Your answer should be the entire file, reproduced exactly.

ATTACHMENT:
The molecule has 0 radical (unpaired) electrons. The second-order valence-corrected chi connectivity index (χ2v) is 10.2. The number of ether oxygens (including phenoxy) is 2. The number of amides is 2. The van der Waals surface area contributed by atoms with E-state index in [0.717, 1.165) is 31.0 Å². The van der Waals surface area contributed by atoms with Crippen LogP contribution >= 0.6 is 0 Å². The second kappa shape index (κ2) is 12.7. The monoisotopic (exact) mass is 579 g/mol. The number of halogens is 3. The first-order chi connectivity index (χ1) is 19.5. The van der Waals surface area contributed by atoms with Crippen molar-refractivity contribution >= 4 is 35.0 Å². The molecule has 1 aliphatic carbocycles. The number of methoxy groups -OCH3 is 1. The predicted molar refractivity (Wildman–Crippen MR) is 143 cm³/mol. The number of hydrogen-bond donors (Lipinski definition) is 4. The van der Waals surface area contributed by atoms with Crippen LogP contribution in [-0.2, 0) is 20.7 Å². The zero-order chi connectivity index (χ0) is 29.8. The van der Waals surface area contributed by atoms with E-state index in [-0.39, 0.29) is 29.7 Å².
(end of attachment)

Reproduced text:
The molecule has 0 radical (unpaired) electrons. The second-order valence-corrected chi connectivity index (χ2v) is 10.2. The number of ether oxygens (including phenoxy) is 2. The number of amides is 2. The van der Waals surface area contributed by atoms with E-state index in [0.717, 1.165) is 31.0 Å². The van der Waals surface area contributed by atoms with Crippen LogP contribution >= 0.6 is 0 Å². The second kappa shape index (κ2) is 12.7. The monoisotopic (exact) mass is 579 g/mol. The number of halogens is 3. The first-order chi connectivity index (χ1) is 19.5. The van der Waals surface area contributed by atoms with Crippen molar-refractivity contribution >= 4 is 35.0 Å². The molecule has 1 aliphatic carbocycles. The number of methoxy groups -OCH3 is 1. The predicted molar refractivity (Wildman–Crippen MR) is 143 cm³/mol. The number of hydrogen-bond donors (Lipinski definition) is 4. The van der Waals surface area contributed by atoms with Crippen LogP contribution in [-0.2, 0) is 20.7 Å². The zero-order chi connectivity index (χ0) is 29.8. The van der Waals surface area contributed by atoms with E-state index in [-0.39, 0.29) is 29.7 Å².